Professor Jacob's book is the latest of her several notable contributions to masonic history, which have included The Radical Enlightenment (1981) and Living the Enlightenment (1991). The book's title presumably owes something to my book of the same name (1988), while the subtitle derives from Henry Sadler's remarkable Masonic Facts and Fictions (1887).
That the history of sexuality has come of age is clear. The most recent Journal of the History of Sexuality is a self-reflexive special issue on 'Theory, Methods, Praxis'.
This book is an overview of Russian conservative ideology from roughly 1500 to the First World War. Richard Pipes, the now Emeritus Baird Professor of History at Harvard, has written or edited more than twenty books on Russian history, and his latest work is in many ways a summary of his conclusions about why Russia developed differently from the countries of Western Europe.
This is a short book on what turns out to be a rather bigger subject than might have been expected from the title; not because the Dutch slave trade was so important, but because Emmer uses it as an entry to a wide range of issues concerning the Atlantic slave trade in general and its historiography.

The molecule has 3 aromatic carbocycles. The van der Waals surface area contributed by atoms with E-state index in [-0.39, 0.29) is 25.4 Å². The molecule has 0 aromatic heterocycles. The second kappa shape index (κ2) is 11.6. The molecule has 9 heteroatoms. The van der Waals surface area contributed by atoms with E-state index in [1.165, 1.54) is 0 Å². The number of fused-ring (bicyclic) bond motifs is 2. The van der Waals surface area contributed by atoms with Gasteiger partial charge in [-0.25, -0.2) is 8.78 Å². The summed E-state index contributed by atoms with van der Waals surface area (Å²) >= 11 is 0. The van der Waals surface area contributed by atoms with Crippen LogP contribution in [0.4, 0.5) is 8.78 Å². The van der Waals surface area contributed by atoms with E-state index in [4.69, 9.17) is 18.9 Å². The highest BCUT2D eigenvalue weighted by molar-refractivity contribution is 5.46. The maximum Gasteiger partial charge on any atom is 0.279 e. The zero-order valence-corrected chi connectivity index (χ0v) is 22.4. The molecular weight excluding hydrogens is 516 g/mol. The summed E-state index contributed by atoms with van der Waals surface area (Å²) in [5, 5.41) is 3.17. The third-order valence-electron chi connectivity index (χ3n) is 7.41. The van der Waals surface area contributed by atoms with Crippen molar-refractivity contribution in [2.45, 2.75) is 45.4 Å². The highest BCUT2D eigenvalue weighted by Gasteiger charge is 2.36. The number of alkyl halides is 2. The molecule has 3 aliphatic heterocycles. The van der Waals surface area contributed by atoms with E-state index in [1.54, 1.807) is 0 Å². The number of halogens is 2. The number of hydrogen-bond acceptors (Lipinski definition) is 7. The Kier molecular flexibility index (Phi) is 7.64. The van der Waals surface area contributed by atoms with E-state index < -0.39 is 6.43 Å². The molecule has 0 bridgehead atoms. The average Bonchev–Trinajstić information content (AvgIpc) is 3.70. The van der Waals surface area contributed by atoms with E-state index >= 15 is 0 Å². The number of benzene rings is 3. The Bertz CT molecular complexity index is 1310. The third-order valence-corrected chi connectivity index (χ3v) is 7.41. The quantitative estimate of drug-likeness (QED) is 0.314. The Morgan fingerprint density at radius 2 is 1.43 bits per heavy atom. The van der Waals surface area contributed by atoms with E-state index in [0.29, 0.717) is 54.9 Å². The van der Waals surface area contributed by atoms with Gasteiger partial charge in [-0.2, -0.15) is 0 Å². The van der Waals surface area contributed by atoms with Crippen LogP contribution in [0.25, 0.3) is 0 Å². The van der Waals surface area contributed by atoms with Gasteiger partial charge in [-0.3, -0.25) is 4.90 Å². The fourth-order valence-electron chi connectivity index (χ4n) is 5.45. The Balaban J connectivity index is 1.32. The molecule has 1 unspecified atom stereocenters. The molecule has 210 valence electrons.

The introduction to this collection of twelve essays promises a taste of the 'sophisticated interdisciplinarity of recent work on material culture', a promise on which the volume certainly delivers.
In the introductory chapter to her engaging book, Ruth Watts remarks on the 'dissonance' between women and science and the seeming paucity of scholarly literature on the subject. Upon deeper investigation, however, Watts soon discovers that she is mistaken.
Early-modern Europe (here covering the years from 1492 to 1750) was constantly beset by plagues of all kinds. Scarcely a year passed in western Europe until the 1720s without an outbreak of ‘pestilence’, and scarcely a decade without a major epidemic that killed ten, twenty, or even forty per cent of the community. Expansion brought with it new dangers.
Euan Cameron, former Professor of Early Modern History at the University of Newcastle, now Henry Luce III Professor of Reformation Church History at Union Theological Seminary in New York, has written a fascinating and, in many ways, remarkable study.
France in the early-modern period presents us with a range of striking images, from its bloody civil wars to its fabulous court at Versailles, from its swashbuckling musketeers to its mistreated peasantry, all of which feature in the pages of this impressive monograph.
Unequivocally, until today the vast majority of the academic works on the history of the abolition of the transatlantic slave trade have focused on the British side of the story.